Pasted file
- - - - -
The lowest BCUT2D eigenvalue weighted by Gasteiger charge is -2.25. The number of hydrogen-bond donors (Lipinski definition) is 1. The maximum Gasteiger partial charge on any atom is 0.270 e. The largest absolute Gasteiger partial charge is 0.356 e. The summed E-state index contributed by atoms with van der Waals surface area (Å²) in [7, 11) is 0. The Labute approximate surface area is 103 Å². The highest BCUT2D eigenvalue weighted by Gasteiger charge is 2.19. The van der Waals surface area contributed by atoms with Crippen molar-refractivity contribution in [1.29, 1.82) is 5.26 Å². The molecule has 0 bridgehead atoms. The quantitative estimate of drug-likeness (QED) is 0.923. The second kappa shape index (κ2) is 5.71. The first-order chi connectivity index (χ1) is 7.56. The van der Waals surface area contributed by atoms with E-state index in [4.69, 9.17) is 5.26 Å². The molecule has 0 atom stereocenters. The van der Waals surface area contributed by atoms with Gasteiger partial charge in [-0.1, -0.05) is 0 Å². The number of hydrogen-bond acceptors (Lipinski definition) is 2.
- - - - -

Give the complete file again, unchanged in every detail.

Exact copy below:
The lowest BCUT2D eigenvalue weighted by Gasteiger charge is -2.25. The number of hydrogen-bond donors (Lipinski definition) is 1. The maximum Gasteiger partial charge on any atom is 0.270 e. The largest absolute Gasteiger partial charge is 0.356 e. The summed E-state index contributed by atoms with van der Waals surface area (Å²) in [7, 11) is 0. The Labute approximate surface area is 103 Å². The highest BCUT2D eigenvalue weighted by Gasteiger charge is 2.19. The van der Waals surface area contributed by atoms with Crippen molar-refractivity contribution in [1.29, 1.82) is 5.26 Å². The molecule has 0 bridgehead atoms. The quantitative estimate of drug-likeness (QED) is 0.923. The second kappa shape index (κ2) is 5.71. The first-order chi connectivity index (χ1) is 7.56. The van der Waals surface area contributed by atoms with E-state index in [4.69, 9.17) is 5.26 Å². The molecule has 0 atom stereocenters. The van der Waals surface area contributed by atoms with Gasteiger partial charge in [-0.1, -0.05) is 0 Å². The number of hydrogen-bond acceptors (Lipinski definition) is 2.